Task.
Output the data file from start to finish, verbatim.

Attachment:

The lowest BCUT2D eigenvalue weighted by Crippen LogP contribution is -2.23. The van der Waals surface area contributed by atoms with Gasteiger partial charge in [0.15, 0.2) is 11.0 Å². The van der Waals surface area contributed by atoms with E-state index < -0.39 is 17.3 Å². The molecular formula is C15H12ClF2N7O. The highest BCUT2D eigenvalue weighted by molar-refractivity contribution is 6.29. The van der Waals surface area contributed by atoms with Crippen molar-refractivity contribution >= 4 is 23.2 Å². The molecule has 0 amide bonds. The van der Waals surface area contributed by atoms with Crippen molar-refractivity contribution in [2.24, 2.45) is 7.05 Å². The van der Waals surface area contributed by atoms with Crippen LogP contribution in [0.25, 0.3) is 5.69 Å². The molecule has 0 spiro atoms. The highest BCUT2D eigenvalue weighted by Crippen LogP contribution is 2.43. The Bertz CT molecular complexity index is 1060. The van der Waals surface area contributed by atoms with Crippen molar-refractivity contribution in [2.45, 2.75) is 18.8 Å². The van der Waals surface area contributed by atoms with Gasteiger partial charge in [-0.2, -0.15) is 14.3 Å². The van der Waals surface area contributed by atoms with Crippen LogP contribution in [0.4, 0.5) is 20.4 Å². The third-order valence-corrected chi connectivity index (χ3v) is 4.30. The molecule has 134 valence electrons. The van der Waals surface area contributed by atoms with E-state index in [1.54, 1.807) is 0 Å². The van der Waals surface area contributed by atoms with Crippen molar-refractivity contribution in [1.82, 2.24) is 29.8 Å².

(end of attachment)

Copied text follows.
The lowest BCUT2D eigenvalue weighted by Crippen LogP contribution is -2.23. The van der Waals surface area contributed by atoms with Gasteiger partial charge in [0.15, 0.2) is 11.0 Å². The van der Waals surface area contributed by atoms with E-state index < -0.39 is 17.3 Å². The molecular formula is C15H12ClF2N7O. The highest BCUT2D eigenvalue weighted by molar-refractivity contribution is 6.29. The van der Waals surface area contributed by atoms with Crippen molar-refractivity contribution >= 4 is 23.2 Å². The molecule has 0 amide bonds. The van der Waals surface area contributed by atoms with Crippen molar-refractivity contribution in [2.24, 2.45) is 7.05 Å². The van der Waals surface area contributed by atoms with Crippen LogP contribution in [0.25, 0.3) is 5.69 Å². The molecule has 0 spiro atoms. The highest BCUT2D eigenvalue weighted by Crippen LogP contribution is 2.43. The Bertz CT molecular complexity index is 1060. The van der Waals surface area contributed by atoms with Crippen molar-refractivity contribution in [2.45, 2.75) is 18.8 Å². The van der Waals surface area contributed by atoms with Gasteiger partial charge in [-0.2, -0.15) is 14.3 Å². The van der Waals surface area contributed by atoms with Crippen LogP contribution in [0.4, 0.5) is 20.4 Å². The third-order valence-corrected chi connectivity index (χ3v) is 4.30. The molecule has 134 valence electrons. The van der Waals surface area contributed by atoms with E-state index in [1.54, 1.807) is 0 Å². The van der Waals surface area contributed by atoms with Crippen molar-refractivity contribution in [1.82, 2.24) is 29.8 Å².